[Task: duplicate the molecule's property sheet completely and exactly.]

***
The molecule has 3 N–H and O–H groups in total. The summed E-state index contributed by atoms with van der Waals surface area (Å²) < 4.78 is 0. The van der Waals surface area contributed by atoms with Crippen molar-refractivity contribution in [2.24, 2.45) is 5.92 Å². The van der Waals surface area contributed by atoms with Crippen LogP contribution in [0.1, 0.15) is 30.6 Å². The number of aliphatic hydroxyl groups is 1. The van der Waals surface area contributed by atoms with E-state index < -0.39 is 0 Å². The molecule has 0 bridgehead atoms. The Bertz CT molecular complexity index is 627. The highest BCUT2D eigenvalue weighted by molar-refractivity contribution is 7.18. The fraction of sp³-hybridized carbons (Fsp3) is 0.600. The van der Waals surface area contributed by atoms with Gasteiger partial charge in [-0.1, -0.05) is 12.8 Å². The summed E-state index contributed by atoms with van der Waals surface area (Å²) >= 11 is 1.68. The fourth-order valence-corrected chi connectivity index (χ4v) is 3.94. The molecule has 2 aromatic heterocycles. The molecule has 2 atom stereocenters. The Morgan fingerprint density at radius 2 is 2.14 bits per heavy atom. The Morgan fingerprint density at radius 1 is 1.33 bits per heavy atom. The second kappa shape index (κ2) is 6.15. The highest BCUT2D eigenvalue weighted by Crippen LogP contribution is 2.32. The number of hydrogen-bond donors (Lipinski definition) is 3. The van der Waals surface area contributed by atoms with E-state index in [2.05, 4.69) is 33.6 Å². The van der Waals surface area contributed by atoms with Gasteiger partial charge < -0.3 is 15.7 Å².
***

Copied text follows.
The molecule has 3 N–H and O–H groups in total. The summed E-state index contributed by atoms with van der Waals surface area (Å²) < 4.78 is 0. The van der Waals surface area contributed by atoms with Crippen molar-refractivity contribution in [2.24, 2.45) is 5.92 Å². The van der Waals surface area contributed by atoms with Crippen LogP contribution in [0.1, 0.15) is 30.6 Å². The number of aliphatic hydroxyl groups is 1. The van der Waals surface area contributed by atoms with E-state index < -0.39 is 0 Å². The molecule has 0 bridgehead atoms. The Bertz CT molecular complexity index is 627. The highest BCUT2D eigenvalue weighted by molar-refractivity contribution is 7.18. The fraction of sp³-hybridized carbons (Fsp3) is 0.600. The van der Waals surface area contributed by atoms with Gasteiger partial charge in [-0.1, -0.05) is 12.8 Å². The summed E-state index contributed by atoms with van der Waals surface area (Å²) >= 11 is 1.68. The fourth-order valence-corrected chi connectivity index (χ4v) is 3.94. The molecule has 2 aromatic heterocycles. The molecule has 2 atom stereocenters. The Morgan fingerprint density at radius 2 is 2.14 bits per heavy atom. The Morgan fingerprint density at radius 1 is 1.33 bits per heavy atom. The second kappa shape index (κ2) is 6.15. The highest BCUT2D eigenvalue weighted by Crippen LogP contribution is 2.32. The number of hydrogen-bond donors (Lipinski definition) is 3. The van der Waals surface area contributed by atoms with E-state index in [2.05, 4.69) is 33.6 Å². The van der Waals surface area contributed by atoms with Gasteiger partial charge < -0.3 is 15.7 Å².